Not familiar with the MC2 engine myself but MC2 models have been converted into Spring so probably a similar system. Essentially it works akin to bones but each bone must be a separate mesh. This is usually not a problem for vehicles and mech type models but can be restrictive if you want a more 'organic' look. There is a blender plugin for exporting animations, (calling Anarchid!) though it only works for certain filetypes and may have other restrictions.
MC2 used Locators (or in Max, Helpers) to move parented meshes to simulate animation. It's a poor approach, but one that was necessary, back in the early 2000s, when Microsoft made the game (It's models were done with the DOS version of Max 6.0). I have a workaround that allows you to use actual IK rigs and animate using bones and control curves, by parenting meshes to locators and then locators to bones. Animations will still work with Collada and FBX, without the bones, thanks to the locators. Ironically, this would only work with vehicles or Mechs. The way organic models are, you have to paint weight to multiple bones.
NOTE - There are still issues jumping between Max and Maya, mainly due to how constraints work in each program, but if you stick with one application and BURN the animations in the DAE or FBX, they're pretty much interchangeable between any 3D application, as they all have the equivalent of Locators (Maya) or Helpers (Max). Doing it like this means animations are interchangeable between units that use the same skeleton - naming scheme for meshes shouldn't matter at all, so long as the locator names are the same.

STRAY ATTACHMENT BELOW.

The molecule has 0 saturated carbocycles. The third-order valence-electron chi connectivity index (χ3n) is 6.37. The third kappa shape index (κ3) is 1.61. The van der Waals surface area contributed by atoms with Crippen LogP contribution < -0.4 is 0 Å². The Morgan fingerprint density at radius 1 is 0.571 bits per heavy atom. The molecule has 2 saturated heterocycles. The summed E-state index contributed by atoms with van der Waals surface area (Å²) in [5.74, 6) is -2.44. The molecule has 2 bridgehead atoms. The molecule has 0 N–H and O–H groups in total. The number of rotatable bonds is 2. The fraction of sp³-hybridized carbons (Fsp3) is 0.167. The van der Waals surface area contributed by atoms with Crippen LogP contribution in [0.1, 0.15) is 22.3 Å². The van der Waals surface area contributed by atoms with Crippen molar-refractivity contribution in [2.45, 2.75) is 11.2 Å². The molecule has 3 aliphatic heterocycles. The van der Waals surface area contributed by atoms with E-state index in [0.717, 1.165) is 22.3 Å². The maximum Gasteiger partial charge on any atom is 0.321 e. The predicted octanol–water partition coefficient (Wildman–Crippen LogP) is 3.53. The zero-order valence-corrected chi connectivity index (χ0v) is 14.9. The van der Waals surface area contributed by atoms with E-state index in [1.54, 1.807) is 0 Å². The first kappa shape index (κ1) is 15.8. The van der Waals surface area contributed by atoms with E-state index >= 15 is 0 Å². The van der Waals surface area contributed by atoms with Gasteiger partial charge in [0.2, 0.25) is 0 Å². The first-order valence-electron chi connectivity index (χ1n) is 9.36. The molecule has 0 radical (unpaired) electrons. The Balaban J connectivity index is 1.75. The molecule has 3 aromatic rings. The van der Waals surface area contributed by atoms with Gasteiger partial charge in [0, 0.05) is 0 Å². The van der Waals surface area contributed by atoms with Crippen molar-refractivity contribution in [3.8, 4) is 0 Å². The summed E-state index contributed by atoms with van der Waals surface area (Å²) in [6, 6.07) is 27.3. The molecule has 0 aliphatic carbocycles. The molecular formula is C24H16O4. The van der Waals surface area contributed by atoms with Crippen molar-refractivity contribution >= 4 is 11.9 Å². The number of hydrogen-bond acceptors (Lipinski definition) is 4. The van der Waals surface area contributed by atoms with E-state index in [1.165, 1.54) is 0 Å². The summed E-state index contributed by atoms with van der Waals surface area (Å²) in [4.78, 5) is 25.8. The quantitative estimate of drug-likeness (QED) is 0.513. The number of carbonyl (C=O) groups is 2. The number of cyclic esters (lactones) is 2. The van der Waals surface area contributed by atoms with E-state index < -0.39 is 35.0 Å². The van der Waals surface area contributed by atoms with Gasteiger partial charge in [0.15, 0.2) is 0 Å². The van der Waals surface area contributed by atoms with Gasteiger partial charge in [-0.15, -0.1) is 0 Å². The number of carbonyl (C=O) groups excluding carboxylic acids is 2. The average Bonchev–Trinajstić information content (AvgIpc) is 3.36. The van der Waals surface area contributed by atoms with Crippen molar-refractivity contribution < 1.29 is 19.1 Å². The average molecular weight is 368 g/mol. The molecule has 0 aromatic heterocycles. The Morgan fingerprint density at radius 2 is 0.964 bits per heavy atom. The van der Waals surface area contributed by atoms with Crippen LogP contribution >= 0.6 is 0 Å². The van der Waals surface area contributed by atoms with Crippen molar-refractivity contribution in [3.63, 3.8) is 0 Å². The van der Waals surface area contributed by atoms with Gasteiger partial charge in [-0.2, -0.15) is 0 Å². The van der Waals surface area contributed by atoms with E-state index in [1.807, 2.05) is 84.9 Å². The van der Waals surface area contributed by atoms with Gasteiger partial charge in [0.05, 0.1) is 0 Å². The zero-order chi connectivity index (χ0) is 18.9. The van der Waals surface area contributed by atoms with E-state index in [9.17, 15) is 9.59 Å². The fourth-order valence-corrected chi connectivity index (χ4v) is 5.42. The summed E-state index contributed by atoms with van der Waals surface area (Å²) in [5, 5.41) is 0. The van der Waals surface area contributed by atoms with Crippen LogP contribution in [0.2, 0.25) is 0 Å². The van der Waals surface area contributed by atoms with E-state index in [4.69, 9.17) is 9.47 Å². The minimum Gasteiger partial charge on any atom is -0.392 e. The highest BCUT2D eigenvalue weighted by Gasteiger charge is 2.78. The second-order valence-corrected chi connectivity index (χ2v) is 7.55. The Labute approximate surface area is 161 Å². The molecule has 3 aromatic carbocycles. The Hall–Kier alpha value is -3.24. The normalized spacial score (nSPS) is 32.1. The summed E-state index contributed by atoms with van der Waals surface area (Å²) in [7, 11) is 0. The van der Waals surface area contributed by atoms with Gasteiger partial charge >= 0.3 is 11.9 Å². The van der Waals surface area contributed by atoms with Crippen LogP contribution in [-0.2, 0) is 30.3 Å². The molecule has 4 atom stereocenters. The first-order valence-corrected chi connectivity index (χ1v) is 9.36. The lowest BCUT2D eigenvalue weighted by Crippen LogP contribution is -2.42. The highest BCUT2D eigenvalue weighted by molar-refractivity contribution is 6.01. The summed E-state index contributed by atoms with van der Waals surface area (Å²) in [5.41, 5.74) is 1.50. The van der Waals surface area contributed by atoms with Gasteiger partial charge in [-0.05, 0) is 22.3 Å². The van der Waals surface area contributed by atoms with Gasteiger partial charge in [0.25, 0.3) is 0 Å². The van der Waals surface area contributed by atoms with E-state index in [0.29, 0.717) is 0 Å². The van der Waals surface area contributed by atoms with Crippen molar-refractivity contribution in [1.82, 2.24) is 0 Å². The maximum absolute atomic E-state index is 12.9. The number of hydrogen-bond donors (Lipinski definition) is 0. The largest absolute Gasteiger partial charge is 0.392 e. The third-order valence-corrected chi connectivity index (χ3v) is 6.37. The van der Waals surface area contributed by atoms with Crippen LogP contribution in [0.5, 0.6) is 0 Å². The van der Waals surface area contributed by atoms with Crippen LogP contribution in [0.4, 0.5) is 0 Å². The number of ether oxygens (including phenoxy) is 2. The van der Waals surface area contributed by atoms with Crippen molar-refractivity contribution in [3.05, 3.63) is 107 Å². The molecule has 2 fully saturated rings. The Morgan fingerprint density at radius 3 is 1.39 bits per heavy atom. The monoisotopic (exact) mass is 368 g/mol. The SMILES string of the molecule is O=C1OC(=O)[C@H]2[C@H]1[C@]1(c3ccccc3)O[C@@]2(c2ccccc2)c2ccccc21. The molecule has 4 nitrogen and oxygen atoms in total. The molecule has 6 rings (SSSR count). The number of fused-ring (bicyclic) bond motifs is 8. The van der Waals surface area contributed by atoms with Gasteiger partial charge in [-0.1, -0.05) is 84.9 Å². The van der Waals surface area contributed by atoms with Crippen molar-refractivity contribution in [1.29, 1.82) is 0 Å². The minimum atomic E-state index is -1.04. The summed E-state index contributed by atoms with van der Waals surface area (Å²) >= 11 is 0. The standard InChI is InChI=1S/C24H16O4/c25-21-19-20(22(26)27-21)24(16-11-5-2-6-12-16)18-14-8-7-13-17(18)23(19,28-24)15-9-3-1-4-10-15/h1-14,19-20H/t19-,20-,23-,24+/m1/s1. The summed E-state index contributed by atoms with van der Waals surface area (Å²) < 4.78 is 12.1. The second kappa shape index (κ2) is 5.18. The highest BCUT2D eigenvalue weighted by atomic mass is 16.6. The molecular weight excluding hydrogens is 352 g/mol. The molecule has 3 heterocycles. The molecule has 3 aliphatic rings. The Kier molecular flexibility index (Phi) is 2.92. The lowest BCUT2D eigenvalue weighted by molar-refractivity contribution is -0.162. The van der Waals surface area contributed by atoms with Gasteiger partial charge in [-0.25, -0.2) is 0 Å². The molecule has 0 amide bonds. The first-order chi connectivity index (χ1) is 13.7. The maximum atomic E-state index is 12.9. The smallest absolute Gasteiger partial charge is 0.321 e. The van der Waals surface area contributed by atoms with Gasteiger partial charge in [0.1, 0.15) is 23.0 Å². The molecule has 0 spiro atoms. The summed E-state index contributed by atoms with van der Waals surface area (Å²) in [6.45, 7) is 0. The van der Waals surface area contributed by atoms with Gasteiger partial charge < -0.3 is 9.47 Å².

I was never a fan of Blender (I found the UI to be kludgy and worse than Max), but in theory, my animations workflow would work for this engine. If Magic finds interest in Spring (or I do), I may look into Blender for exporting animations, but don't hold me to that.
There is no limit other than GPU memory for textures and polycounts. It is also possible to implement LODing through the lua API but afaik no one has actually done it yet despite it being technically feasible for many years (my guess is that it has too high a 'work cost' for amateur part-time modelers).
Yeah, I've already seen that link.
I came across here, purely by accident, looking for an old page that was for MC2 that is apparently long gone.
Thank you! I downloaded the Engine to play a bit, but it seems that you really need a game built to really see how the Engine works. I haven't done any Lua scripting in years (that's more my Wife's thing - she's a software developer).
In my experience, most issues with LOD stem from people not knowing how to properly create LODs for open-source engines. Start big, UV and then work your way down. Most people just want to make one model and be done with it. Personally, I don't care about LOD as most models for a game like this should be under 10k, anyway.
I guess I should download one of the game packs to see what the Engine can do in real-time. Any recommendations? :)